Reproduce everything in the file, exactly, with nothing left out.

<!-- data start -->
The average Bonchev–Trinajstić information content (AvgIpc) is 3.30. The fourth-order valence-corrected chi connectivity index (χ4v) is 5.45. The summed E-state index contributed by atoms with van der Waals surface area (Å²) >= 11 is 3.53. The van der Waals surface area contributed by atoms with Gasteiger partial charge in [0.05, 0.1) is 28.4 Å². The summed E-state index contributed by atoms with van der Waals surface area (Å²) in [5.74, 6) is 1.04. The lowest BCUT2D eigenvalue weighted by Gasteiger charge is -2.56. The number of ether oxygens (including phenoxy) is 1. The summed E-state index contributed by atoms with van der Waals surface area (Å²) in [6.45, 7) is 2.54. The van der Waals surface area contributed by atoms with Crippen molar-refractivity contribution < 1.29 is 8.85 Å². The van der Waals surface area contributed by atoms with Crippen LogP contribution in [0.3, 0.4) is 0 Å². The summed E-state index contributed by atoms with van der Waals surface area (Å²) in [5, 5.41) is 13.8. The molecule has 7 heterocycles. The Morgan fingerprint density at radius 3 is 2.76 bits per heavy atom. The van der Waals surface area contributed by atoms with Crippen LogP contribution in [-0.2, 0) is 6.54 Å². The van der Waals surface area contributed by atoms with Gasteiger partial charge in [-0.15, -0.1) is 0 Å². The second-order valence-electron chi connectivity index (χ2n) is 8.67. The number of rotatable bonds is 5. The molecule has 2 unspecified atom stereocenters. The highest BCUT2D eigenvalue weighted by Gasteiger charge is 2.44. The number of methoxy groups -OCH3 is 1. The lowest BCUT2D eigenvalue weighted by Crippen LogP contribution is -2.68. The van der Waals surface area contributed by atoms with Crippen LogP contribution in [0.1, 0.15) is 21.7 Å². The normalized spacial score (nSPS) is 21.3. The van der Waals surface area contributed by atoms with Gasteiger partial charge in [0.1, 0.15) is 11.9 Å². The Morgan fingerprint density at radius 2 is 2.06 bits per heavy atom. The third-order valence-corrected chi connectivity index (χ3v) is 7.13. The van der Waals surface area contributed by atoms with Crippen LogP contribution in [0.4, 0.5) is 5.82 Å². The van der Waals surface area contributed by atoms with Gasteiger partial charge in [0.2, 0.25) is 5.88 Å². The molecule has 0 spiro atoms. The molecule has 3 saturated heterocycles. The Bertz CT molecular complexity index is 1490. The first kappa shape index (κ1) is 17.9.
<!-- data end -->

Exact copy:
The average Bonchev–Trinajstić information content (AvgIpc) is 3.30. The fourth-order valence-corrected chi connectivity index (χ4v) is 5.45. The summed E-state index contributed by atoms with van der Waals surface area (Å²) >= 11 is 3.53. The van der Waals surface area contributed by atoms with Gasteiger partial charge in [0.05, 0.1) is 28.4 Å². The summed E-state index contributed by atoms with van der Waals surface area (Å²) in [5.74, 6) is 1.04. The lowest BCUT2D eigenvalue weighted by Gasteiger charge is -2.56. The number of ether oxygens (including phenoxy) is 1. The summed E-state index contributed by atoms with van der Waals surface area (Å²) in [6.45, 7) is 2.54. The van der Waals surface area contributed by atoms with Crippen molar-refractivity contribution < 1.29 is 8.85 Å². The van der Waals surface area contributed by atoms with Crippen LogP contribution in [0.3, 0.4) is 0 Å². The summed E-state index contributed by atoms with van der Waals surface area (Å²) in [5, 5.41) is 13.8. The molecule has 7 heterocycles. The Morgan fingerprint density at radius 3 is 2.76 bits per heavy atom. The van der Waals surface area contributed by atoms with Crippen LogP contribution in [-0.2, 0) is 6.54 Å². The van der Waals surface area contributed by atoms with Gasteiger partial charge in [-0.15, -0.1) is 0 Å². The second-order valence-electron chi connectivity index (χ2n) is 8.67. The number of rotatable bonds is 5. The molecule has 2 unspecified atom stereocenters. The highest BCUT2D eigenvalue weighted by Gasteiger charge is 2.44. The number of methoxy groups -OCH3 is 1. The lowest BCUT2D eigenvalue weighted by Crippen LogP contribution is -2.68. The van der Waals surface area contributed by atoms with Crippen LogP contribution in [0.1, 0.15) is 21.7 Å². The normalized spacial score (nSPS) is 21.3. The van der Waals surface area contributed by atoms with Gasteiger partial charge in [0.1, 0.15) is 11.9 Å². The Morgan fingerprint density at radius 2 is 2.06 bits per heavy atom. The third-order valence-corrected chi connectivity index (χ3v) is 7.13. The van der Waals surface area contributed by atoms with Crippen LogP contribution in [0.4, 0.5) is 5.82 Å². The van der Waals surface area contributed by atoms with Gasteiger partial charge in [0.2, 0.25) is 5.88 Å². The molecule has 0 spiro atoms. The molecule has 3 saturated heterocycles. The Bertz CT molecular complexity index is 1490. The first kappa shape index (κ1) is 17.9.